This Week in Texas Methodist History May 10
Littleton Fowler Reports on Excursion to Galveston, May 14, 1838
Littleton Fowler, one of the first three officially appointed Methodist missionaries to Texas, concentrated his efforts in Houston from December 1837 to June 1838. While Martin Ruter rode several thousand miles during that same period and established societies all along his route, Fowler spent most the time in Houston, the capital of the Republic of Texas. Fowler secured appointment as Chaplain of the Legislature so he had a reason to stay in Houston, except for the winter recess when he went to Nacogdoches and San Augustine.
As the legislative session was winding down, Fowler joined some legislators on a steam boat excursion to Galveston Island where developers had begun selling town lots on April 20.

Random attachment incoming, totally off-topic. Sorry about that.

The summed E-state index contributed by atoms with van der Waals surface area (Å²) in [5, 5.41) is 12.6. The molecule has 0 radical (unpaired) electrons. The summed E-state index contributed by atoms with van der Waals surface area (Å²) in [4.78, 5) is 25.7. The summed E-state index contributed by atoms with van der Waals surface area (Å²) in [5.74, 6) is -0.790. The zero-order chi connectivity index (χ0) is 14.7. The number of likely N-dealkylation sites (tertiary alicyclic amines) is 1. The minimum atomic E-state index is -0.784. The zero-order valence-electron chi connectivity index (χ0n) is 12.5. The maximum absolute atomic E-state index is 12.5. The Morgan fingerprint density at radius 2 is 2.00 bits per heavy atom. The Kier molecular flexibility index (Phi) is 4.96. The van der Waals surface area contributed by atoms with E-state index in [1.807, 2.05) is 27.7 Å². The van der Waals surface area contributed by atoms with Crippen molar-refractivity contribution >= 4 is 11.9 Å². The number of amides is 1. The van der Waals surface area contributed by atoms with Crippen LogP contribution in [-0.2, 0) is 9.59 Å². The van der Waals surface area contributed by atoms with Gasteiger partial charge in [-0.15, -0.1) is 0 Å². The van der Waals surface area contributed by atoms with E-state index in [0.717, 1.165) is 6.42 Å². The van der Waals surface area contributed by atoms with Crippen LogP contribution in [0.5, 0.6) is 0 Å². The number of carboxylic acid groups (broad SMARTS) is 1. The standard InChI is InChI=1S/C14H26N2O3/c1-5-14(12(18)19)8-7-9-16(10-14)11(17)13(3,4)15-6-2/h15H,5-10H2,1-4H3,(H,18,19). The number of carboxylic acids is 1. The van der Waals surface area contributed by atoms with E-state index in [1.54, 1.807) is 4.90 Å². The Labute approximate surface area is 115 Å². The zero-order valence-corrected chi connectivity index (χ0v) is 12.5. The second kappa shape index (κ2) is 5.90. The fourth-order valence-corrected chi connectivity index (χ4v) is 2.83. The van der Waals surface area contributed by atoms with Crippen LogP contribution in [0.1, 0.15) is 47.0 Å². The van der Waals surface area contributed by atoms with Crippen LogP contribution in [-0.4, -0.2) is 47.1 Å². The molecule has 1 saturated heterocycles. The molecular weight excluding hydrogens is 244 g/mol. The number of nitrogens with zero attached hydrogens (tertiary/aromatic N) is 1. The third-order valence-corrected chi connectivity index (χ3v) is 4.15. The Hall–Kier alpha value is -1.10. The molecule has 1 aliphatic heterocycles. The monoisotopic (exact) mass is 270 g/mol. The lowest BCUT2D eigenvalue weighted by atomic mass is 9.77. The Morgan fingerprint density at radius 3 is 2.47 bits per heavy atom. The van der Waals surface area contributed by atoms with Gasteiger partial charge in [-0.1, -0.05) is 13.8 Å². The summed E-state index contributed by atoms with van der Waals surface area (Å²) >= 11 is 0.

When Fowler returned to Houston, he wrote his fiancé, Missouri Porter, about the overnight jaunt. Portions of the letter report “scandalous” behavior on the part of his traveling companions.
Half on board got into a real spree, pulled of[f] all their clothes & hats to linen and pants, bare headed. The boat was a real floating Pandemonaum[sic], its inmates acted as though they were the lunatics of Tofit* that had broken their chains and were sporting in chaotic and maniac wildness. Such was the drunkeness and profane swearing that I was afraid God Almighty would send a clap of thunder from even a clear sky and shiver the boat to atoms. To me the trip was one of pain not of pleasure. This sketch is confidential as the [?] we engaged would not like for me to tell tales out of school.
*Tophet see 2 Kings 23:10 The place where children were sacrificed to Baal and Moloch.